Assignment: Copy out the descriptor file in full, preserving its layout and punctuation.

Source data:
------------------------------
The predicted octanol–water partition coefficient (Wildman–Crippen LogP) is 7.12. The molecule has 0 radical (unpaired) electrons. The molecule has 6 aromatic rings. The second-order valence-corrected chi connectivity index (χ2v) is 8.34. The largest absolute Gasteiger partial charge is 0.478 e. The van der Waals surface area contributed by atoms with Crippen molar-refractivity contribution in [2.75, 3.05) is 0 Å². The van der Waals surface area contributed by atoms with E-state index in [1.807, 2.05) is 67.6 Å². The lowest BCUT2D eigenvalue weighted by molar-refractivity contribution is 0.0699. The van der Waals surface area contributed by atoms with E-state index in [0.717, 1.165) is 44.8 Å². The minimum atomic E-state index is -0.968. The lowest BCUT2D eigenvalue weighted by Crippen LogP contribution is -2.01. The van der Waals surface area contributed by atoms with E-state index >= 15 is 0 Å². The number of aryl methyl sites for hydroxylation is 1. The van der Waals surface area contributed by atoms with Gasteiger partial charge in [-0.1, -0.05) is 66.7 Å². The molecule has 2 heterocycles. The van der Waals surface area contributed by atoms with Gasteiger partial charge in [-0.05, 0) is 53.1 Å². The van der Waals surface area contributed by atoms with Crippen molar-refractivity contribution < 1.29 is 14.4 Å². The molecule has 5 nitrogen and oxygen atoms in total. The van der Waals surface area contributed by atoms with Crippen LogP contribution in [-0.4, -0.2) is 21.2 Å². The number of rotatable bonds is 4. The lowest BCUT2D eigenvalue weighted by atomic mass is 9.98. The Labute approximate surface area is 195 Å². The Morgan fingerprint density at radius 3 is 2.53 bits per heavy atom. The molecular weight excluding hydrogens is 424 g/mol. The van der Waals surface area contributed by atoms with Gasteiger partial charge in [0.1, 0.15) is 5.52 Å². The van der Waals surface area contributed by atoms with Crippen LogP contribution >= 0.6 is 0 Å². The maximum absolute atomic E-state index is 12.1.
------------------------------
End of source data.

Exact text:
The predicted octanol–water partition coefficient (Wildman–Crippen LogP) is 7.12. The molecule has 0 radical (unpaired) electrons. The molecule has 6 aromatic rings. The second-order valence-corrected chi connectivity index (χ2v) is 8.34. The largest absolute Gasteiger partial charge is 0.478 e. The van der Waals surface area contributed by atoms with Crippen molar-refractivity contribution in [2.75, 3.05) is 0 Å². The van der Waals surface area contributed by atoms with E-state index in [1.807, 2.05) is 67.6 Å². The lowest BCUT2D eigenvalue weighted by molar-refractivity contribution is 0.0699. The van der Waals surface area contributed by atoms with E-state index in [0.717, 1.165) is 44.8 Å². The minimum atomic E-state index is -0.968. The lowest BCUT2D eigenvalue weighted by Crippen LogP contribution is -2.01. The van der Waals surface area contributed by atoms with E-state index >= 15 is 0 Å². The number of aryl methyl sites for hydroxylation is 1. The van der Waals surface area contributed by atoms with Gasteiger partial charge in [-0.1, -0.05) is 66.7 Å². The molecule has 2 heterocycles. The van der Waals surface area contributed by atoms with Gasteiger partial charge in [-0.05, 0) is 53.1 Å². The van der Waals surface area contributed by atoms with Crippen molar-refractivity contribution < 1.29 is 14.4 Å². The molecule has 5 nitrogen and oxygen atoms in total. The van der Waals surface area contributed by atoms with Crippen LogP contribution in [-0.4, -0.2) is 21.2 Å². The number of rotatable bonds is 4. The lowest BCUT2D eigenvalue weighted by atomic mass is 9.98. The Labute approximate surface area is 195 Å². The Morgan fingerprint density at radius 3 is 2.53 bits per heavy atom. The molecular weight excluding hydrogens is 424 g/mol. The van der Waals surface area contributed by atoms with Gasteiger partial charge in [0.1, 0.15) is 5.52 Å². The van der Waals surface area contributed by atoms with Crippen LogP contribution >= 0.6 is 0 Å². The maximum absolute atomic E-state index is 12.1.